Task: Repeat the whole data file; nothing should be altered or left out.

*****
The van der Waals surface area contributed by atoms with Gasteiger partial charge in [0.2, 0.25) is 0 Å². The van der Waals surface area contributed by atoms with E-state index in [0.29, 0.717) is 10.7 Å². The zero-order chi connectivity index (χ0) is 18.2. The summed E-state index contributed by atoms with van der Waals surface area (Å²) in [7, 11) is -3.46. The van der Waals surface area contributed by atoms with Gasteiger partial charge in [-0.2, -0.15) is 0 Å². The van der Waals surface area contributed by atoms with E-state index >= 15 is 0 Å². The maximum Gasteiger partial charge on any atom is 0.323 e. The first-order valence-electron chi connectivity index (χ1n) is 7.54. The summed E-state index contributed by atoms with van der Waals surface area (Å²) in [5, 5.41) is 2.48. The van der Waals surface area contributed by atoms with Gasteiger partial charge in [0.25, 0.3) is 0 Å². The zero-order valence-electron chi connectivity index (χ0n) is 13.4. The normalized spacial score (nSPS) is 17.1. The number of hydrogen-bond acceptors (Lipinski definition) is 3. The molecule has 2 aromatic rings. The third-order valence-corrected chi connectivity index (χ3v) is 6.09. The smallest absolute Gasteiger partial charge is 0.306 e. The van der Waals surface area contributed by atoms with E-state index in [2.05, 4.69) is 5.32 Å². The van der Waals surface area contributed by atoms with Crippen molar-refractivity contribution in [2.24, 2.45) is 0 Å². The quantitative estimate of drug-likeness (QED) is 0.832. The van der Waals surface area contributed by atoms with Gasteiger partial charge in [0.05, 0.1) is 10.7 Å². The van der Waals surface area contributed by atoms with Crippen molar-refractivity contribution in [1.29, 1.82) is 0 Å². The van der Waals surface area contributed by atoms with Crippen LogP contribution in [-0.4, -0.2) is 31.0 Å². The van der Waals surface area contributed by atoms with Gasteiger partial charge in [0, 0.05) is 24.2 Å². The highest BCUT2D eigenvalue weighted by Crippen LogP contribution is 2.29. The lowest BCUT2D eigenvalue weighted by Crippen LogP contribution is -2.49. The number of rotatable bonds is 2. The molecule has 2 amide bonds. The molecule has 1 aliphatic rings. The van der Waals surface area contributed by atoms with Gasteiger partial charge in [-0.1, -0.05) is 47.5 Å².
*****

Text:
The van der Waals surface area contributed by atoms with Gasteiger partial charge in [0.2, 0.25) is 0 Å². The van der Waals surface area contributed by atoms with E-state index in [0.29, 0.717) is 10.7 Å². The zero-order chi connectivity index (χ0) is 18.2. The summed E-state index contributed by atoms with van der Waals surface area (Å²) in [7, 11) is -3.46. The van der Waals surface area contributed by atoms with Gasteiger partial charge in [-0.2, -0.15) is 0 Å². The van der Waals surface area contributed by atoms with E-state index >= 15 is 0 Å². The maximum Gasteiger partial charge on any atom is 0.323 e. The first-order valence-electron chi connectivity index (χ1n) is 7.54. The summed E-state index contributed by atoms with van der Waals surface area (Å²) in [5, 5.41) is 2.48. The van der Waals surface area contributed by atoms with Gasteiger partial charge in [0.25, 0.3) is 0 Å². The zero-order valence-electron chi connectivity index (χ0n) is 13.4. The normalized spacial score (nSPS) is 17.1. The number of hydrogen-bond acceptors (Lipinski definition) is 3. The molecule has 2 aromatic rings. The third-order valence-corrected chi connectivity index (χ3v) is 6.09. The smallest absolute Gasteiger partial charge is 0.306 e. The van der Waals surface area contributed by atoms with E-state index in [2.05, 4.69) is 5.32 Å². The van der Waals surface area contributed by atoms with Crippen molar-refractivity contribution in [2.24, 2.45) is 0 Å². The quantitative estimate of drug-likeness (QED) is 0.832. The van der Waals surface area contributed by atoms with Gasteiger partial charge in [0.05, 0.1) is 10.7 Å². The van der Waals surface area contributed by atoms with Crippen molar-refractivity contribution in [1.29, 1.82) is 0 Å². The van der Waals surface area contributed by atoms with Crippen LogP contribution in [-0.4, -0.2) is 31.0 Å². The van der Waals surface area contributed by atoms with Gasteiger partial charge in [0, 0.05) is 24.2 Å². The highest BCUT2D eigenvalue weighted by Crippen LogP contribution is 2.29. The lowest BCUT2D eigenvalue weighted by Crippen LogP contribution is -2.49. The number of rotatable bonds is 2. The molecule has 2 amide bonds. The molecule has 1 aliphatic rings. The van der Waals surface area contributed by atoms with Gasteiger partial charge in [-0.1, -0.05) is 47.5 Å².